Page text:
Let’s march, then what do we do?

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We have marched over the years, and highlighted a multitude of problems that had relegated Blacks to the status of second-class citizens. A number of problems have been addressed and at a point in time in this nation a number of people who looked different than us were arm in arm with us, but the nation’s mood has changed among too many Blacks and Whites.

I have been a witness and a participant in so many marches that I have lost count. The marchers numbered from two to numbers that were staggering, but regretfully once the marching, speech making and high fives were over, the problems we marched for still existed. It reminds you of the statement that rap with no map does not change anything.

 

I discarded my marching shoes a number of years ago for the simple reason that we marched and went back home and did no follow-up. I was in a meeting last Saturday where a nationwide march is being planned to descend on Washington, D.C., Jan. 10, 2010 to commemorate the 75th anniversary of the WPA, and hopefully, resurrect it. I am totally aware of the staggering unemployment problem in America, particularly in the Black community, but I question the wisdom and the expense of going to D.C. It is my belief that instead of chartering buses and flying, riding trains and driving we should hold the marches locally. Every city across this nation should demonstrate the same day, but for once in our life let’s have a follow up plan instead of just feeling good.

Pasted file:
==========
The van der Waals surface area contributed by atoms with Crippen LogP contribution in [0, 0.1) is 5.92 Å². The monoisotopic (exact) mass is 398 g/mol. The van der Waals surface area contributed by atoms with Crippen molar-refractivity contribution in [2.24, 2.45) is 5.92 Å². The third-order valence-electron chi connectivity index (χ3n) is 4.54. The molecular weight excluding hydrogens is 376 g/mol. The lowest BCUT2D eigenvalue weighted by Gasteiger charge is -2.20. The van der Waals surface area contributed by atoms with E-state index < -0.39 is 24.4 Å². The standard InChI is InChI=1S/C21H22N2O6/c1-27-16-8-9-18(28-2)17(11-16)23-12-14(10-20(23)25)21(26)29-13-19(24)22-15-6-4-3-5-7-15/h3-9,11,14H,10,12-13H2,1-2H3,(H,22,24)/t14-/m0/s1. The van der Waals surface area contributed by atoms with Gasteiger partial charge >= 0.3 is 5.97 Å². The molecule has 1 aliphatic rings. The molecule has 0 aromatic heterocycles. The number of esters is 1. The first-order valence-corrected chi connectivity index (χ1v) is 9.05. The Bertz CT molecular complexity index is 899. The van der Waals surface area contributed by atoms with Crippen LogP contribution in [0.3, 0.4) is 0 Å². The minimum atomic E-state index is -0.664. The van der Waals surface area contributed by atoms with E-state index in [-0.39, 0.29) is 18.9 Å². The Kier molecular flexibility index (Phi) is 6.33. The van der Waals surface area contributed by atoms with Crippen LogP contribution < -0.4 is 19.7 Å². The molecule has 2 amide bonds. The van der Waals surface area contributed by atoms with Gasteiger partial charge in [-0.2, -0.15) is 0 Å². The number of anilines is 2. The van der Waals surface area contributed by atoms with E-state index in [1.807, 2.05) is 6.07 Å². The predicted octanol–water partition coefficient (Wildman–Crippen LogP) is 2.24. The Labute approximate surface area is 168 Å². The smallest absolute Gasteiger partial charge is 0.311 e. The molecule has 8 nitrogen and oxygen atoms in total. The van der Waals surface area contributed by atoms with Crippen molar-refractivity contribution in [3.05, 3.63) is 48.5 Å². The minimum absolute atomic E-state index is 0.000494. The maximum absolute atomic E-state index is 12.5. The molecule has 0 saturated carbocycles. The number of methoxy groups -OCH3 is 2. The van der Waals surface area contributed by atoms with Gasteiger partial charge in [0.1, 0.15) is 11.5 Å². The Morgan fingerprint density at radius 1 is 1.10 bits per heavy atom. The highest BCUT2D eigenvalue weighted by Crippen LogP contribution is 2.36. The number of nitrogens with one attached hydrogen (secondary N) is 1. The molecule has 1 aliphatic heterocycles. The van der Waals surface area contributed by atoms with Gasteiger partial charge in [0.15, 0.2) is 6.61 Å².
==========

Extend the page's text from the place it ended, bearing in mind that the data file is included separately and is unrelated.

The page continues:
If the government is going to create jobs what kind will they be? Will they be dead-end jobs where you just get a check for several months or will they be meaningful jobs that enable you to provide for yourself and family on a long-term basis? Will the people—you and I—have any input about the type of jobs or will those who have never made a genuine attempt to improve the job situation make the decisions once again?

There are a tremendous number of organizations, but among them are a number of concerned groups that must come together and focus on what continues to divide us. All of my adult life I have believed and articulated these words—“the absolute solution to our problems lie in our hearts and mind, not necessarily in foundation money.”

There are those who believe that it’s too late to turn our situations around and just ignore them. We must make up our minds that the negatives can be reversed. However, we have to focus on the positives. It is mandatory that you and I begin to live out the established fact that people power is real and we are the people.

Please remember Kingsley Association.

(Louis “Hop” Kendrick is a weekly contributor to the Forum Page.)

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